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Community Contribution for Environmental Sanitation: Myth or Reality?


  • Veerashekharappa

    (Institute for social and Economic Change)


Reformsin water and sanitation sector intended to make stakeholders part of the implementation process. In the process beneficiaries share partial capital cost and meet 100 per cent of operation and maintenance cost by generating own revenue through user charges, which will reduce burden on exchequer. But, the experience shows that in most of the villages this approach has become a futile exercise. The option left is partially privatize the operation and maintenance activity for efficient delivery of service.

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  • Veerashekharappa, 2006. "Community Contribution for Environmental Sanitation: Myth or Reality?," Working Papers 171, Institute for Social and Economic Change, Bangalore.
  • Handle: RePEc:sch:wpaper:171

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    References listed on IDEAS

    1. Jonathan Morduch, 1999. "The Microfinance Promise," Journal of Economic Literature, American Economic Association, vol. 37(4), pages 1569-1614, December.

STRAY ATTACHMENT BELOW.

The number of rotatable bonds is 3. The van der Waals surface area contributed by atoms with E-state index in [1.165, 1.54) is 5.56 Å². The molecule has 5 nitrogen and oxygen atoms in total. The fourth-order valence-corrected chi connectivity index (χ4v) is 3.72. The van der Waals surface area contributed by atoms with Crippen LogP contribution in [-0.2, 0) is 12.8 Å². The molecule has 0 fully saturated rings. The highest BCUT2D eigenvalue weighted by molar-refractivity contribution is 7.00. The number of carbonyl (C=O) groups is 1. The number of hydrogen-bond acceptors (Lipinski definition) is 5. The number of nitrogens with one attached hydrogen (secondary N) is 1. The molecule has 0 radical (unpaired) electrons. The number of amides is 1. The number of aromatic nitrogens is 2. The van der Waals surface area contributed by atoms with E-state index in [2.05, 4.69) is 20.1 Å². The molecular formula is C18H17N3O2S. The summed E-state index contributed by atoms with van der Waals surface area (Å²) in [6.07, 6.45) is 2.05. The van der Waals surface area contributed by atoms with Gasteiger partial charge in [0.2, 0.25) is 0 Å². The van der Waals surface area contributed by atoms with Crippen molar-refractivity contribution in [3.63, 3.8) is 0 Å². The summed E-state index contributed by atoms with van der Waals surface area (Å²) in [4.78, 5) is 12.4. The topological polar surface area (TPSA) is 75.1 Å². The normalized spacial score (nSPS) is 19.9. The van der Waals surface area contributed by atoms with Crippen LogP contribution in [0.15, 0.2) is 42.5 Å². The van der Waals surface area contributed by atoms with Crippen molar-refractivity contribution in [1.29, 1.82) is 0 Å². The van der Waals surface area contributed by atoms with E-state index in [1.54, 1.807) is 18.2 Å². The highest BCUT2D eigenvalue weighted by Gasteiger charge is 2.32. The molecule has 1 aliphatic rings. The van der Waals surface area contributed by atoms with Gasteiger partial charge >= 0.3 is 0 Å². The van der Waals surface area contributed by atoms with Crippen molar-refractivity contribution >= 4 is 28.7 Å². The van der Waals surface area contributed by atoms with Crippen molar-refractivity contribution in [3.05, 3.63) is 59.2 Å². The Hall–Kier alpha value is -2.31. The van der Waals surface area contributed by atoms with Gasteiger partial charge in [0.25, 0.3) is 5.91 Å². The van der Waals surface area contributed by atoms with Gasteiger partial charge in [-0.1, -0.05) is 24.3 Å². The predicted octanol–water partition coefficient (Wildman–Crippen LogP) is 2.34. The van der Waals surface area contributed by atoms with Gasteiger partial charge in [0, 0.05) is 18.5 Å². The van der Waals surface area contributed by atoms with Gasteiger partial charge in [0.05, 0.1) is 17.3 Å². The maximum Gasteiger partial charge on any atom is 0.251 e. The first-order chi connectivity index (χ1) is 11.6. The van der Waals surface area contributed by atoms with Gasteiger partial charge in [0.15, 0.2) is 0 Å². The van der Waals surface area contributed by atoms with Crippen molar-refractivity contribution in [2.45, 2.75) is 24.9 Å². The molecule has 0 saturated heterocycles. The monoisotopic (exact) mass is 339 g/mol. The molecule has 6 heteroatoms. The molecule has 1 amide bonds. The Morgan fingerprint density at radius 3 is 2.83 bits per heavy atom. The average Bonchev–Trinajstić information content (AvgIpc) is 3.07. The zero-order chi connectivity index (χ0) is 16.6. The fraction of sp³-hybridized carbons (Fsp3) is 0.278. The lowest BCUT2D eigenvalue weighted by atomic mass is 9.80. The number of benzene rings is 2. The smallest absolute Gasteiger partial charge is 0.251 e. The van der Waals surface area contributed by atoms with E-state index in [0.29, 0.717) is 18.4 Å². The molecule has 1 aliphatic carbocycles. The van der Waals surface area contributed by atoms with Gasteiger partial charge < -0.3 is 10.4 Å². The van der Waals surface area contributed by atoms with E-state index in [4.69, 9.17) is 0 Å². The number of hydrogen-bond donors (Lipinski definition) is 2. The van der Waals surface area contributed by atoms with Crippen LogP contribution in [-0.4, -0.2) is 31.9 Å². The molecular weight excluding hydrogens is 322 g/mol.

2. Sharma, Manohar & Zeller, Manfred, 1997. "Repayment performance in group-based credit programs in Bangladesh: An empirical analysis," World Development, Elsevier, vol. 25(10), pages 1731-1742, October.
    3. Stiglitz, Joseph E, 1990. "Peer Monitoring and Credit Markets," World Bank Economic Review, World Bank Group, vol. 4(3), pages 351-366, September.
    4. Wydick, Bruce, 1999. "Can Social Cohesion Be Harnessed to Repair Market Failures? Evidence from Group Lending in Guatemala," Economic Journal, Royal Economic Society, vol. 109(457), pages 463-475, July.
    5. Rahman, Aminur, 1999. "Micro-credit initiatives for equitable and sustainable development: Who pays?," World Development, Elsevier, vol. 27(1), pages 67-82, January.
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    Sanitation; Community Participation;


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